The Robinhood app’s cryptocurrency unit has been hit with a $30 million fine in New York for allegedly violating anti-money-laundering and cybersecurity regulations.
The New York State Department of Financial Services accused the online brokerage this week of failing to invest the proper resources into its anti-money-laundering compliance program.
In a press release on the fine, which represents the department’s first cryptocurrency enforcement action, regulators said that an investigation into Robinhood Crypto (RHC) found that the company’s transaction monitoring system had “significant deficiencies.”
The business was also accused of failing to hire and properly train enough staff for both its anti-money-laundering and cybersecurity compliance programs, which “did not fully address RHC’s operational risks.”
“All of these deficiencies resulted from what the Department found were significant shortcomings in the management and oversight of RHC’s compliance programs, including a failure to foster and maintain an adequate culture of compliance,” the press release said. “The Department also discovered that adequate resources were not devoted to RHC’s compliance programs, particularly as it grew, which exacerbated these issues.”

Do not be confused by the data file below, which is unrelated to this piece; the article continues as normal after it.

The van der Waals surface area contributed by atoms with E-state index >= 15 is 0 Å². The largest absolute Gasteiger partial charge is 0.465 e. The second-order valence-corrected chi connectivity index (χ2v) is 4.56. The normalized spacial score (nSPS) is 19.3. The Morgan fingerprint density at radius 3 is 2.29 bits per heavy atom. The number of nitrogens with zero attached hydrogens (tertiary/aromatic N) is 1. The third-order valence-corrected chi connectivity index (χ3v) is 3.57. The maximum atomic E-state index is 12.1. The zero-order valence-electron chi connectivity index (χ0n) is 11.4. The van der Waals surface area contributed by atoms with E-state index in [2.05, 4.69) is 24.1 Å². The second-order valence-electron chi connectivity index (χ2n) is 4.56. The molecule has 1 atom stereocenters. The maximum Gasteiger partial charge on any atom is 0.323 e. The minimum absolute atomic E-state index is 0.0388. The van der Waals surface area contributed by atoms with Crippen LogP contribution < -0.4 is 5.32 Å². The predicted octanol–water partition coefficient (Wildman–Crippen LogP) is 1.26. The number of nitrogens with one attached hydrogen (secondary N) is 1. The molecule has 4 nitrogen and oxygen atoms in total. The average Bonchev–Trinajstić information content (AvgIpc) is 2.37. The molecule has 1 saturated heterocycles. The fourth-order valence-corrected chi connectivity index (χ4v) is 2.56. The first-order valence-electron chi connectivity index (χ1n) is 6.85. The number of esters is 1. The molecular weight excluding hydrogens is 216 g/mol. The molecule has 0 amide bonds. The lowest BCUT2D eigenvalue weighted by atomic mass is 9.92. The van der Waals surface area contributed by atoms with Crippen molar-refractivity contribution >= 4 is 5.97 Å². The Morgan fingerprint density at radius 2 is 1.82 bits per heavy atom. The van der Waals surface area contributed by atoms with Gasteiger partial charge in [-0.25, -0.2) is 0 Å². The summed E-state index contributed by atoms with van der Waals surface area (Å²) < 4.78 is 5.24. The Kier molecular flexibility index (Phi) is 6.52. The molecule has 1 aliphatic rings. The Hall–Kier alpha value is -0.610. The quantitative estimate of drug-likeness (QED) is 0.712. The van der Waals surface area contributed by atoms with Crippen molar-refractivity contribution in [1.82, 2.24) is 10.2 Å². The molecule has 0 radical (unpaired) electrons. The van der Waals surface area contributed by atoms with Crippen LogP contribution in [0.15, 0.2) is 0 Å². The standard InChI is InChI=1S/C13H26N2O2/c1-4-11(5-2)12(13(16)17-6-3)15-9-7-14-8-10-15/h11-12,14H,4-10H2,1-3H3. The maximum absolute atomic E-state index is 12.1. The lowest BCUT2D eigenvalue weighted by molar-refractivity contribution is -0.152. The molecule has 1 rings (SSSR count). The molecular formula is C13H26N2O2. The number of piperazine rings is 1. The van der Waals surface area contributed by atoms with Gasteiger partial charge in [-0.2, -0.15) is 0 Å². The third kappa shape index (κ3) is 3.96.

In response to the fine, Robinhood’s associate general counsel Cheryl Crumpton defended the company’s efforts at compliance.
“We have made significant progress building industry-leading legal, compliance, and cybersecurity programs, and will continue to prioritize this work to best serve our customers,” Crumpton said. “We remain proud to offer a more accessible, lower-cost platform to buy and sell crypto and are excited to continue to grow our business in a responsible manner with new products and services that our customers want.”
Aside from the fine, Robinhood will also be required to retain an independent consultant to carry out a “comprehensive evaluation of the RHC’s compliance with the Department’s Regulations and RHC’s remediation efforts with respect to the identified deficiencies and violations.”
The enforcement is just the latest issue to face the company, which also just announced its plans to lay off 23% of its workforce. The decision came after Robinhood’s second-quarter earnings reported showed a decline in its assets as well as its monthly active users.
To make matters worse, the value of Robinhood’s stock has also plunged 89% in just the last year.
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*First Published: Aug 3, 2022, 11:44 am CDT
Mikael Thalen is a tech and security reporter based in Seattle, covering social media, data breaches, hackers, and more.